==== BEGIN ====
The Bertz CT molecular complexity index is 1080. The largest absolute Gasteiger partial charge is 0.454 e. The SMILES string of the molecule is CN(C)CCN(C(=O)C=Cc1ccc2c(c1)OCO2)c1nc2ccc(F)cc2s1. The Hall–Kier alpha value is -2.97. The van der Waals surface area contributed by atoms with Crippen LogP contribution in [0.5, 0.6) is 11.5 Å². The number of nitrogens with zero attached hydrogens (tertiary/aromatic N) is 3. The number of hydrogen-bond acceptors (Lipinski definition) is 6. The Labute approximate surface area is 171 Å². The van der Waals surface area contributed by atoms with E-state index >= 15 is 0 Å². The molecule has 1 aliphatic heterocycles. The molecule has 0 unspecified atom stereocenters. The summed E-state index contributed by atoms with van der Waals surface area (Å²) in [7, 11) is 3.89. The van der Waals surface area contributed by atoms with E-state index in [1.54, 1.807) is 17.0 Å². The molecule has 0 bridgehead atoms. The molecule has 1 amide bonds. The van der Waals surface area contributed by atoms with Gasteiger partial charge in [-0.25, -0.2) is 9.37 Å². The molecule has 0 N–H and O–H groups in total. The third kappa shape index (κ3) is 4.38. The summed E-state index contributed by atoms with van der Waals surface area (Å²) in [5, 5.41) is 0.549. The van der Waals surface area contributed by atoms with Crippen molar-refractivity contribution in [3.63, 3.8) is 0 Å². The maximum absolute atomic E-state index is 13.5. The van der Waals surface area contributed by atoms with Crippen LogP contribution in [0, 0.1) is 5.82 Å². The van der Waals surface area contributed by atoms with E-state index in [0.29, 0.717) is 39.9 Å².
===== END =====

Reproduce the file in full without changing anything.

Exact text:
The Bertz CT molecular complexity index is 1080. The largest absolute Gasteiger partial charge is 0.454 e. The SMILES string of the molecule is CN(C)CCN(C(=O)C=Cc1ccc2c(c1)OCO2)c1nc2ccc(F)cc2s1. The Hall–Kier alpha value is -2.97. The van der Waals surface area contributed by atoms with Crippen LogP contribution in [0.5, 0.6) is 11.5 Å². The number of nitrogens with zero attached hydrogens (tertiary/aromatic N) is 3. The number of hydrogen-bond acceptors (Lipinski definition) is 6. The Labute approximate surface area is 171 Å². The van der Waals surface area contributed by atoms with E-state index >= 15 is 0 Å². The molecule has 1 aliphatic heterocycles. The molecule has 0 unspecified atom stereocenters. The summed E-state index contributed by atoms with van der Waals surface area (Å²) in [7, 11) is 3.89. The van der Waals surface area contributed by atoms with E-state index in [1.54, 1.807) is 17.0 Å². The molecule has 0 bridgehead atoms. The molecule has 1 amide bonds. The van der Waals surface area contributed by atoms with Gasteiger partial charge in [-0.25, -0.2) is 9.37 Å². The molecule has 0 N–H and O–H groups in total. The third kappa shape index (κ3) is 4.38. The summed E-state index contributed by atoms with van der Waals surface area (Å²) in [5, 5.41) is 0.549. The van der Waals surface area contributed by atoms with Crippen molar-refractivity contribution in [3.63, 3.8) is 0 Å². The maximum absolute atomic E-state index is 13.5. The van der Waals surface area contributed by atoms with Crippen LogP contribution in [0, 0.1) is 5.82 Å². The van der Waals surface area contributed by atoms with E-state index in [0.29, 0.717) is 39.9 Å².